Among 390 HIV-infected patients, a total of 143 patients were positively screened by the algorithm of four common TB symptoms (cough, fever, night sweat, and weight loss). Table 2 presents the poor performance of different combinations of clinical predictors in screening AFB smear-negative individuals. The combination of four TB common symptoms could identify only 10/22 (46%, 95% CI 24.1–66.8%) TB cases with a positive likelihood ratio of 1.25 and a negative likelihood ratio of 0.85. Although the combination of symptoms and TST had 100% sensitivity (22/22 PTB cases identified), this algorithm was not a good predictor for ruling out PTB with a positive likelihood ratio of 1.32 and a specificity of 24%.

tab2
Table 2: Performance of different algorithms in screening TB for 390 HIV-infected patients having sputum smear negative to AFB.

4. Discussion

Like other developing countries, the diagnosis of pulmonary tuberculosis in Vietnam relies mainly on clinical screening, CXR, and sputum smear examination. While recommended by the World Health Organization (WHO) for diagnosis of AFB smear-negative TB in HIV-infected patients, sputum culture is still not routinely available at the district-level HIV clinics in Vietnam [14]. Although some authors have suggested clinical symptoms can be significant predictors of smear-negative PTB, neither clinical symptoms nor TST were significantly associated with smear-negative PTB in our population [6]. Among available potential predictors, our data found only a decrease CD4+ cell level below 200/mm3 and an abnormal CXR (TB-CXR) as being significant predictors for PTB in HIV-infected patients having sputum AFB-negative smears.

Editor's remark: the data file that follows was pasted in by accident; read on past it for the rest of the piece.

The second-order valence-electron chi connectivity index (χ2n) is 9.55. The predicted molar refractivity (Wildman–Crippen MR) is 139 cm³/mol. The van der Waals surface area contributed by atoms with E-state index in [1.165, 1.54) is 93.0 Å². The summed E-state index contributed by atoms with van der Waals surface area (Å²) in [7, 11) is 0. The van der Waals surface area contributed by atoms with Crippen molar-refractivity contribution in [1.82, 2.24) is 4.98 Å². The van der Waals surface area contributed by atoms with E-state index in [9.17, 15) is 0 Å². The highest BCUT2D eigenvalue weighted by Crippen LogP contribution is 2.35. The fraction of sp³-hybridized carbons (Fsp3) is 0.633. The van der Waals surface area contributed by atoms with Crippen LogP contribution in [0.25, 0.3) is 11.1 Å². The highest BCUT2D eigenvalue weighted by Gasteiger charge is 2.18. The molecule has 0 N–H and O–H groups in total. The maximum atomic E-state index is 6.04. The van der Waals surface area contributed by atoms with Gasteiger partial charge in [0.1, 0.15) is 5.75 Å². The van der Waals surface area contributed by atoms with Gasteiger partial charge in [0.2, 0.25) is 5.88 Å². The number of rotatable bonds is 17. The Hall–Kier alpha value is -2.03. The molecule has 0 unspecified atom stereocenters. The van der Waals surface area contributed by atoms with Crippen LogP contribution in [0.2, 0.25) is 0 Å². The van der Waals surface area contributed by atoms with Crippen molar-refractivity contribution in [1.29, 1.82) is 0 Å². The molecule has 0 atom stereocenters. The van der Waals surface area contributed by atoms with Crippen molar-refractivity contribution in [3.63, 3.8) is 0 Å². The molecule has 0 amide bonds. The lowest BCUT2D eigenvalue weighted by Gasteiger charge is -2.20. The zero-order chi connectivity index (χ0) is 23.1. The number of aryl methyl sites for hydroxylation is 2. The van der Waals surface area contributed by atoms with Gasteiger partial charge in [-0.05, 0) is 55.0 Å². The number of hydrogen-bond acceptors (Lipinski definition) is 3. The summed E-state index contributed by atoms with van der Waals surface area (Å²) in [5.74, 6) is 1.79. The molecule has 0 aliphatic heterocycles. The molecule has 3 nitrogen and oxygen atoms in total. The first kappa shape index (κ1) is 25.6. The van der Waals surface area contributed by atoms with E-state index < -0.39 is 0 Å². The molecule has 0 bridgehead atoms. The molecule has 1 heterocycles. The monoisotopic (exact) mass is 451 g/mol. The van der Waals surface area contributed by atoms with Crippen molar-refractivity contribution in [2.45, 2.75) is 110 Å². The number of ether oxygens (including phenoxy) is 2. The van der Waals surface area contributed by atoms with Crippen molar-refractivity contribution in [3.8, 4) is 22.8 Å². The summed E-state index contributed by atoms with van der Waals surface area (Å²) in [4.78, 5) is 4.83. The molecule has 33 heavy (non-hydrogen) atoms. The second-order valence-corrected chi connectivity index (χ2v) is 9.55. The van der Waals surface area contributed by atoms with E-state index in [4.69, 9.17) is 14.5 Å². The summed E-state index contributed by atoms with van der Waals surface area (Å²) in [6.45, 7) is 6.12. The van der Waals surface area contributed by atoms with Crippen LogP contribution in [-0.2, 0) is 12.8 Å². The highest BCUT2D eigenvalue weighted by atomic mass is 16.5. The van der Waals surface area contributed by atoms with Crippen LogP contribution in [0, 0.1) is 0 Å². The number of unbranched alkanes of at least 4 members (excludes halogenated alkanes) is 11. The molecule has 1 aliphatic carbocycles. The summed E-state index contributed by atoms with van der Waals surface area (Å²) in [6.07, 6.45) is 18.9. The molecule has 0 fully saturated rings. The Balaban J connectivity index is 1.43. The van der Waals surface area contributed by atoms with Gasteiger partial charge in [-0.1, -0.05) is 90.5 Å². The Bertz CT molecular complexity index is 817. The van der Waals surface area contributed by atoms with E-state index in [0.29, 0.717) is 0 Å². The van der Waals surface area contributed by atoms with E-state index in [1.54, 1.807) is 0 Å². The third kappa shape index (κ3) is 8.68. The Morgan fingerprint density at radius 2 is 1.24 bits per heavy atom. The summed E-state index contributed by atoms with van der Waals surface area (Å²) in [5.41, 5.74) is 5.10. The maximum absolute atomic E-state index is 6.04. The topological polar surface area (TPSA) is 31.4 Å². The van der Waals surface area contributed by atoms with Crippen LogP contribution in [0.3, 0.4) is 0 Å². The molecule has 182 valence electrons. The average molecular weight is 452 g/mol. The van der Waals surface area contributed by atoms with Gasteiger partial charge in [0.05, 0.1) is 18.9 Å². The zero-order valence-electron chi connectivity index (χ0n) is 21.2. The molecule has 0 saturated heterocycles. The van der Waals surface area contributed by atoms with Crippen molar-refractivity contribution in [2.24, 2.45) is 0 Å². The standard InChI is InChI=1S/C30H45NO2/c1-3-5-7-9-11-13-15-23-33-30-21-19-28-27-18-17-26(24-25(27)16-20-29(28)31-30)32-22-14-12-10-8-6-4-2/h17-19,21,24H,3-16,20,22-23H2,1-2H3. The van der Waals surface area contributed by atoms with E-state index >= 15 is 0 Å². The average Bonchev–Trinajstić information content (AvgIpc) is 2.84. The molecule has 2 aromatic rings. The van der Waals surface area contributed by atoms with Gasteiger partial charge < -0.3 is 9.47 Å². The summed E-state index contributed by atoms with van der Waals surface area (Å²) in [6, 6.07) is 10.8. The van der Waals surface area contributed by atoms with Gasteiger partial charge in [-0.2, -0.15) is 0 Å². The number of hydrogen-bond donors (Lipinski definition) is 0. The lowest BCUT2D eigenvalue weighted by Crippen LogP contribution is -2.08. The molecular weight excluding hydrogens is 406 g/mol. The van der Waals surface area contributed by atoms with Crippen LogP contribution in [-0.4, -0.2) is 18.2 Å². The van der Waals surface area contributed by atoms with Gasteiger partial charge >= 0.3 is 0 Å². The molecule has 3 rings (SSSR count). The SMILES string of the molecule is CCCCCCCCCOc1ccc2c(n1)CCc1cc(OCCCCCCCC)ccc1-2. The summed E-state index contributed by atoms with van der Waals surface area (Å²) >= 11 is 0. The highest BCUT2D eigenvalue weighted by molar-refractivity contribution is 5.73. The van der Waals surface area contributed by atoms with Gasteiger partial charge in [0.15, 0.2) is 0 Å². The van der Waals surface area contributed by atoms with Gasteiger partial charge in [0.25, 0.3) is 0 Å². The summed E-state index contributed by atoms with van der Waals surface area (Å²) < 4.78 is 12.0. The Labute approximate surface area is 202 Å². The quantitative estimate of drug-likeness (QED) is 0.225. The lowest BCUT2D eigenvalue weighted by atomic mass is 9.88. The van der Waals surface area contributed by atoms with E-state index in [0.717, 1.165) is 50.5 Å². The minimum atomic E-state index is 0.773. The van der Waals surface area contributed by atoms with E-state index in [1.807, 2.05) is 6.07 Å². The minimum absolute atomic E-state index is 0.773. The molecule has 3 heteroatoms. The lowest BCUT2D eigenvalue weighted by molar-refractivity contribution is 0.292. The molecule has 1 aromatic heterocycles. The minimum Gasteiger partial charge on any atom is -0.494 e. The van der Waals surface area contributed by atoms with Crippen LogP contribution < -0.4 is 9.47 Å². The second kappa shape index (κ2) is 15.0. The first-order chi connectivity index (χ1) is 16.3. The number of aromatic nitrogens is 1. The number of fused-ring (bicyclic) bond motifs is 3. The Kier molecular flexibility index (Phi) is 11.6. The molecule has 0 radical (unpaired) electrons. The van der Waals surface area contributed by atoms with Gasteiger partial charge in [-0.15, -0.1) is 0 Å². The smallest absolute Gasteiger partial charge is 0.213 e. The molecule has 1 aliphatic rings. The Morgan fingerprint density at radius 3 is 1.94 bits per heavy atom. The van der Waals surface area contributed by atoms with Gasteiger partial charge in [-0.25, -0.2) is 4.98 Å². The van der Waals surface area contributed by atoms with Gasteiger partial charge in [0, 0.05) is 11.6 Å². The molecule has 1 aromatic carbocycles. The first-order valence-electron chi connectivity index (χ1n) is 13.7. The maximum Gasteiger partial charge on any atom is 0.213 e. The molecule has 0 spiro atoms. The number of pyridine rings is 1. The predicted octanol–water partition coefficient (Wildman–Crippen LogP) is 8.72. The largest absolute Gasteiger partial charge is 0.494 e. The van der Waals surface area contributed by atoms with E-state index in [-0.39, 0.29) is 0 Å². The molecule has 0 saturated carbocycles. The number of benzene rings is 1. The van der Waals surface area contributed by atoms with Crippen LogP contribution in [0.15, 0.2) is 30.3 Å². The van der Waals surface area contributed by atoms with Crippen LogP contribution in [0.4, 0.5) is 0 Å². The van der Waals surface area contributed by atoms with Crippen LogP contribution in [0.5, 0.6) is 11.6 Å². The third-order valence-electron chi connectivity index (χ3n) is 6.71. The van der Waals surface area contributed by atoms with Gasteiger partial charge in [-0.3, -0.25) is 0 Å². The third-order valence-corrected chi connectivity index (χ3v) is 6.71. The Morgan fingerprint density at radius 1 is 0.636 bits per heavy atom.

Consistent with previous studies, our data failed to identify neither any single symptom nor combination of symptoms which could be a sensitive predictor for smear-negative, culture-confirmed PTB [6, 8]. Recently, the WHO has recommended using combination of cough, fever, weight loss, and night sweats as the initial screening tool to exclude active TB cases before initiating preventing treatment for persons living with HIV in most resource-constrained settings [20]. However, our data showed that symptom screening may miss up to 54% of AFB smear-negative PTB cases among HIV-infected patients (sensitivity = 46% and negative likelihood ratio = 0.85). We also found 12 (3%) new smear-negative PTB cases, which would be missed by the current routine diagnostic tools (Table 1). Therefore, results from this study confirm the need of routinely applying sputum culture for HIV-infected patients in Vietnam [21]. In public health settings where the sputum culture is not available, chest radiography in addition to the CD4+ cell level below 200/mm3 could be feasible but poor diagnostic tools for AFB smear-negative PTB in HIV-infected individuals.